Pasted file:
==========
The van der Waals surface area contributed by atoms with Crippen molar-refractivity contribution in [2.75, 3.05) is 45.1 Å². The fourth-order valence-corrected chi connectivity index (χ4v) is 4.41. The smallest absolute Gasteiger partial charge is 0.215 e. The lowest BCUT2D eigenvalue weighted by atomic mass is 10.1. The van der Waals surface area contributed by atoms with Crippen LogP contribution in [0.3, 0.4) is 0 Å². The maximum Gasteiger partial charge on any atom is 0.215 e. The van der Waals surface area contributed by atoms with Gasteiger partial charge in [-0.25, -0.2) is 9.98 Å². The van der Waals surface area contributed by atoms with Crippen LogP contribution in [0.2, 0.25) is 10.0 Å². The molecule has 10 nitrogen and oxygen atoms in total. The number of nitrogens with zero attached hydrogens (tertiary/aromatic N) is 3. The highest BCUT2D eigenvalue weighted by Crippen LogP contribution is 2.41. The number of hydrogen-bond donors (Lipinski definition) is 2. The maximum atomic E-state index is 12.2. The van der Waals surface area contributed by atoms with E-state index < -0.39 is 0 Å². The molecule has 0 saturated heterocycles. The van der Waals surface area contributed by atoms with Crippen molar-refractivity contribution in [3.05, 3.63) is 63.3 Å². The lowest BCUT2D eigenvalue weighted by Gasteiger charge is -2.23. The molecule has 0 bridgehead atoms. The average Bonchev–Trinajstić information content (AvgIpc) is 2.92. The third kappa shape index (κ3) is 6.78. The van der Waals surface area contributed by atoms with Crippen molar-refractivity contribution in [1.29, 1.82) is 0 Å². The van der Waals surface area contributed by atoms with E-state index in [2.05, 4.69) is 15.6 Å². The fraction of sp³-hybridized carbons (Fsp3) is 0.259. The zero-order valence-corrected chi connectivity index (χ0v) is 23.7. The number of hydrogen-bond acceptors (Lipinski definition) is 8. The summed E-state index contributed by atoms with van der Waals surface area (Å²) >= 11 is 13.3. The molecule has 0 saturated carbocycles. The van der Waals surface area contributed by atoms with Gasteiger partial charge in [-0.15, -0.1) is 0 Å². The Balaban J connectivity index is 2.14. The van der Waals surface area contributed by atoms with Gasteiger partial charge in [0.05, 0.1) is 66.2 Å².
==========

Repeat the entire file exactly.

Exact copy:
The van der Waals surface area contributed by atoms with Crippen molar-refractivity contribution in [2.75, 3.05) is 45.1 Å². The fourth-order valence-corrected chi connectivity index (χ4v) is 4.41. The smallest absolute Gasteiger partial charge is 0.215 e. The lowest BCUT2D eigenvalue weighted by atomic mass is 10.1. The van der Waals surface area contributed by atoms with Crippen LogP contribution in [0.3, 0.4) is 0 Å². The maximum Gasteiger partial charge on any atom is 0.215 e. The van der Waals surface area contributed by atoms with Gasteiger partial charge in [-0.25, -0.2) is 9.98 Å². The van der Waals surface area contributed by atoms with Crippen LogP contribution in [0.2, 0.25) is 10.0 Å². The molecule has 10 nitrogen and oxygen atoms in total. The number of nitrogens with zero attached hydrogens (tertiary/aromatic N) is 3. The highest BCUT2D eigenvalue weighted by Crippen LogP contribution is 2.41. The number of hydrogen-bond donors (Lipinski definition) is 2. The maximum atomic E-state index is 12.2. The van der Waals surface area contributed by atoms with E-state index < -0.39 is 0 Å². The molecule has 0 saturated heterocycles. The van der Waals surface area contributed by atoms with Crippen molar-refractivity contribution in [3.05, 3.63) is 63.3 Å². The lowest BCUT2D eigenvalue weighted by Gasteiger charge is -2.23. The molecule has 0 bridgehead atoms. The average Bonchev–Trinajstić information content (AvgIpc) is 2.92. The third kappa shape index (κ3) is 6.78. The van der Waals surface area contributed by atoms with Crippen molar-refractivity contribution in [1.29, 1.82) is 0 Å². The van der Waals surface area contributed by atoms with E-state index in [2.05, 4.69) is 15.6 Å². The fraction of sp³-hybridized carbons (Fsp3) is 0.259. The zero-order valence-corrected chi connectivity index (χ0v) is 23.7. The number of hydrogen-bond acceptors (Lipinski definition) is 8. The summed E-state index contributed by atoms with van der Waals surface area (Å²) >= 11 is 13.3. The molecule has 0 saturated carbocycles. The van der Waals surface area contributed by atoms with Gasteiger partial charge in [-0.15, -0.1) is 0 Å². The Balaban J connectivity index is 2.14. The van der Waals surface area contributed by atoms with Gasteiger partial charge in [0.05, 0.1) is 66.2 Å².